Distorting Irish History Two, the road from Dunmanway:
An analysis of aspects of Peter Hart’s treatment of the 1922 ‘April killings’ in WestCork, by Niall Meehan
The Year of
Disappearances, Political Killing in Cork, 1920-23
by Gerard Murphy,published in November 2010 by Gill
& Macmillan, excited considerable media andacademic interest. It attempted to document in extensive detail a previous historian’sassertion that the IRA ramped up a campaign of anti-Protestant violence beginning in thesummer of 1920. Despite an impressive initial flurry of favourable commentary fromEoghan Harris in the
, Kevin Myers in the
and fromOxford University based historian John Paul McCarthy in the
Sunday Independent (on5,7,12 November, respectively)
, the book fared less well subsequently. A problem for Murphy was that, aside from documented errors
, most of his disappeared Protestantvictims were unnamed. They had no known prior existence. No archive reveals them, norelatives searched for them and no one cried wolf. At the time of writing, Professor DavidFitzpatrick’s commentary in the
Dublin Review of Books
) is the sixth consecutiveconsidered response to argue that it cannot be seriously taken as historical research.
Minewas the first to make this point.
However, I expressed a similar conclusion about aspects of pioneering work by the lateProfessor Peter Hart, Fitzpatrick’s much-celebrated former student, and also the historianwhose book,
The IRA and its Enemies, Violence and Community in Cork, 1916-1923
(1998), inspired Murphy. Perhaps for this reason, Fitzpatrick’s review went some lengths toseparate what he termed Gerard Murphy’s ‘disorganised dossier’ from the ‘intellectual power and academic skill’ displayed by Peter Hart. Even some of Peter Hart’s harshestdetractors concede the attributes Fitzpatrick rightly awarded him. Hart was capable of combining gifted and imaginative scholarship with exceptional powers of exposition. At its best, his work demonstrated a masterful integration of archival detail that drove forward aclearly structured and an elegantly composed narrative. However, while Hart’s academicskill and narrative presentation was superior to Murphy’s, problems associated withMurphy’s book have also been identified in Hart’s scholarship. This is most evident in theselection and presentation of sources appearing to imply that ethnic and sectarian hatredsdrove the quest for Irish independence during the period, 1919-23.In that sense, Murphy’s book represents a kind of continuity with Hart’s work, rather thanthe binary Fitzpatrick suggested. For those who question Hart’s historical scholarship,Murphy’s book represents a logical, and a significant, decline in Irish historical standards.This is a subject I would like to further develop here.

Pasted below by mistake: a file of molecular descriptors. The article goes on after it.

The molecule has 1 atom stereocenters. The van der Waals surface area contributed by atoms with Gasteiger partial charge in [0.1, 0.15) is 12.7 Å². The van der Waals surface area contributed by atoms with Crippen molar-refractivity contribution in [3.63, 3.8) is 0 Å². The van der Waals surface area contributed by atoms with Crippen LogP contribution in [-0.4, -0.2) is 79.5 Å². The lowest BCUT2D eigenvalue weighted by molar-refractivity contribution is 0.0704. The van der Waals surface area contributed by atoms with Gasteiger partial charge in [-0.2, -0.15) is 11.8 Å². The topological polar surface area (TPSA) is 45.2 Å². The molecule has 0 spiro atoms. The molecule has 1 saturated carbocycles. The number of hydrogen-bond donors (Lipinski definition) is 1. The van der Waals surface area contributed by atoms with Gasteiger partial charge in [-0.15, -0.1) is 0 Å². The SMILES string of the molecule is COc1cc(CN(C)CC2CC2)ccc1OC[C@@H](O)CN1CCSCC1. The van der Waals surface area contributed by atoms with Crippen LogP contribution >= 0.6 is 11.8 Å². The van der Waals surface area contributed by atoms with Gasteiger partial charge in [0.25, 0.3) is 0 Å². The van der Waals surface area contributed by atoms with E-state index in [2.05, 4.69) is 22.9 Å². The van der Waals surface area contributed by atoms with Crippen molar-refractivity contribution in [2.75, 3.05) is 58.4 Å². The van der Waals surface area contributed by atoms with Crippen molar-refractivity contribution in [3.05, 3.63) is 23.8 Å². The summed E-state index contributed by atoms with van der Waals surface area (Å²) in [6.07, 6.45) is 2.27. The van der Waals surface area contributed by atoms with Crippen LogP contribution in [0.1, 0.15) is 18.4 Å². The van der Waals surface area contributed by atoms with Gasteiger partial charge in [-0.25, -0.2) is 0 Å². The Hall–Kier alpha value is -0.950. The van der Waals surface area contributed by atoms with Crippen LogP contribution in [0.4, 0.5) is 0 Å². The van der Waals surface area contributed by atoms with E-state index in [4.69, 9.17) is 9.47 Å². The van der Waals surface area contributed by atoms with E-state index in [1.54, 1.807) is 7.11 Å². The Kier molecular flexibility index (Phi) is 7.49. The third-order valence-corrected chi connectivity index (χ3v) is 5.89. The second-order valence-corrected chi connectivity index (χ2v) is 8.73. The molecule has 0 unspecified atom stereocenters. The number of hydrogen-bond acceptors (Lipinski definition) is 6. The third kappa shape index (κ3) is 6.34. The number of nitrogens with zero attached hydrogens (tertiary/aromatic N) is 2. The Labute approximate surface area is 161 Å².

review furthers an unhappy downward trend. In hisattempt to rescue the residue of Hart’s argument from Murphy’s embrace he drew attention
See for example, John Downes, ‘Author owns up to errors in IRA Cork deaths book’,
, 16 January 2011. These errors were uncovered by Pádraig Óg Ó Ruairc (2011).
‘History in a hurry’, DRB, Issue 17,http://www.drb.ie/more_details/11-03-17/HistoryIn_A_Hurry.aspx. Reviews (to date) of
The Year of Disappearances
are linked alongside EugenioBiagini’s review, at the Institute of Historical Research website (see references section).
An ‘amazing coincidence’ that ‘could mean anything’: Gerard Murphy’s The Year of Disappearances, Spinwatch, 17 November, 2010, at http://gcd.academia.edu/NiallMeehan/Papers/.
See also, ‘Distorting Irish History, the stubborn facts of Kilmichael: Peter Hart and IrishHistoriography’, Spinwatch, 17 November 2010, athttp://gcd.academia.edu/NiallMeehan/ Papers/.